Ditching noble metals improves efficiency of zinc-air batteries

Zinc sample. (Reference image by Nefronus, Wikimedia Commons.)

Researchers at Hunan University, University College London and the University of Oxford have developed a new metal-nitrogen-carbon catalyst for zinc-air batteries (ZABs) that outperforms noble metal catalysts, improving the efficiency and practicality of ZAB technology.

Zinc-air batteries function by oxidizing zinc with oxygen from the air. Recent research demonstrated that a catalyst incorporating a combination of different non-noble metal atoms could increase the rate of discharging reactions and battery performance.

With this evidence in mind, the researchers generated a non-noble metal-nitrogen-carbon catalyst from iron, cobalt and nickel to improve the charging, discharging and cost efficiency of ZABs. Importantly, the team also optimized a flexible carbon dot/polyvinyl alcohol (CD/PVA) film as a solid-state ZAB electrolyte, or battery component that transfers charged atoms, creating a flexible and stable high-performance battery that could potentially be used in wearable devices.

“Rechargeable metal-air batteries are promising power sources, especially zinc-air batteries which offer high theoretical energy densities (1084 Wh kg−1), environmental friendliness, and cost-effectiveness,” head researcher Huanxin Li said in a media statement.

“Additionally, rechargeable ZABs are not only safe and stable but also portable and wearable. Significant research is currently focused on rechargeable and flexible ZABs.”

How ZABs work

Zinc-air batteries discharge and charge through two reactions: the oxygen reduction reaction (ORR) and the oxygen evolution reaction (OER), respectively. These reactions are notoriously slow and require catalysts that speed the electrochemical reaction along, or electrocatalysts. While noble metals are capable of speeding the ORR and OER, issues with cost, suboptimal performance and the requirement of two different noble metals limited the overall practicality of ZAB technology.

“Developing low-cost and efficient bifunctional non-noble electrocatalysts is crucial to the commercialization of rechargeable ZABs. Among various non-noble catalysts, metal-nitrogen-carbon (M-N-C) nanomaterials have attracted particular attention due to their low price, abundant reserves, excellent electrochemical activity and high stability,” Li said.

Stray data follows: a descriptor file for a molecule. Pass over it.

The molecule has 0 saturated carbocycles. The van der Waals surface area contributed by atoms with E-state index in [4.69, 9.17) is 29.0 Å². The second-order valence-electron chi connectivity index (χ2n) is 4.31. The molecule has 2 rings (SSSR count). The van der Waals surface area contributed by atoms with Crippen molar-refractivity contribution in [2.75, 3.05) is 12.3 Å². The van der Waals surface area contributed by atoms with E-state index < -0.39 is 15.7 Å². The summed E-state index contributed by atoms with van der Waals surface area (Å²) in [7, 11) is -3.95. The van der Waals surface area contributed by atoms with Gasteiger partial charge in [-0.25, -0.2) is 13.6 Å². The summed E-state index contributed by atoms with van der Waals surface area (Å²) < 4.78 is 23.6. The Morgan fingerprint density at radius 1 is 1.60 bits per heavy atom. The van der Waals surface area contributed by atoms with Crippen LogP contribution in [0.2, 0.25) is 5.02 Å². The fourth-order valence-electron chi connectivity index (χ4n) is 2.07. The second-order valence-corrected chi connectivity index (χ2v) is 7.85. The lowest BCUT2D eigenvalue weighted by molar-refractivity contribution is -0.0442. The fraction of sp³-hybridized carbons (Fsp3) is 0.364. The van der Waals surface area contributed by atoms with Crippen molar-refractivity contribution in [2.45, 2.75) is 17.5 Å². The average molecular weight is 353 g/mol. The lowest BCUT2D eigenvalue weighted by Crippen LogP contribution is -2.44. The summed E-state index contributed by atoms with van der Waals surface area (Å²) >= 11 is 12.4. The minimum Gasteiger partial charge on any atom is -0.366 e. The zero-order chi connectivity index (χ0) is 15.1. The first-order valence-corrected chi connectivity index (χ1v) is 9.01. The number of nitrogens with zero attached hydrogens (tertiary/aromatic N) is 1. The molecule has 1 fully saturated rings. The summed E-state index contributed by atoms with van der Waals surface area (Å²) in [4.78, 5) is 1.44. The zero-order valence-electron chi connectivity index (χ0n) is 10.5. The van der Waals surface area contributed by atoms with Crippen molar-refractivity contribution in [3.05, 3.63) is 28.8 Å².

Creating an electrocatalyst composed of three different metal atoms isn’t a trivial matter, however, due to the different interaction forces that occur with each metal atom. To address this issue, the team used zeolitic imidazolate frameworks (ZIFs), carbon-nitrogen frameworks that surround and arrange each of three metal atoms to uniformly anchor the catalytic atoms onto porous carbon at high heat.

The scientists then confirmed the distribution of the Fe, Co and Ni atoms via energy-dispersive X-ray spectroscopy, spherical aberration-corrected high-angle annular dark-field scanning transmission electron microscopy and electron energy loss spectroscopy.

Base metals 1, noble metals 0

Overall, the ternary Fe-Co-Ni electrocatalyst outperformed bimetal electrocatalysts (FeNi, FeCo and CoNi) and platinum and ruthenium, two noble metal electrocatalysts, in the oxygen reduction and evolution reactions.

The team believes that all three metal atoms of the ternary electrocatalyst are active and cooperating to increase catalytic activity, with Fe contributing the most to activity as the most abundant atom. The porous structure and increased surface area of the electrocatalyst likely also contribute to the enhanced catalytic activity.

Overall, the team’s rechargeable ZAB achieved a specific capacity of 846.8 mAh·gZn−1 and a power density of 135 mW·cm–2 in liquid electrolyte. The ZAB also achieved a power density of 60 mW·cm–2 using the optimized CD/PVA solid-state electrolyte, which exceeds the reported results of solid-state ZABs with other catalysts.

Importantly, the zinc-air battery developed in the study was durable, stable and capable of powering a fan and an LED screen and charging a mobile phone. The researchers are hopeful that their ternary Fe-Co-Ni electrocatalyst and CD/PVA electrolyte will spur investigations into new catalysts and electrolytes for practical, high-performance ZAB technologies.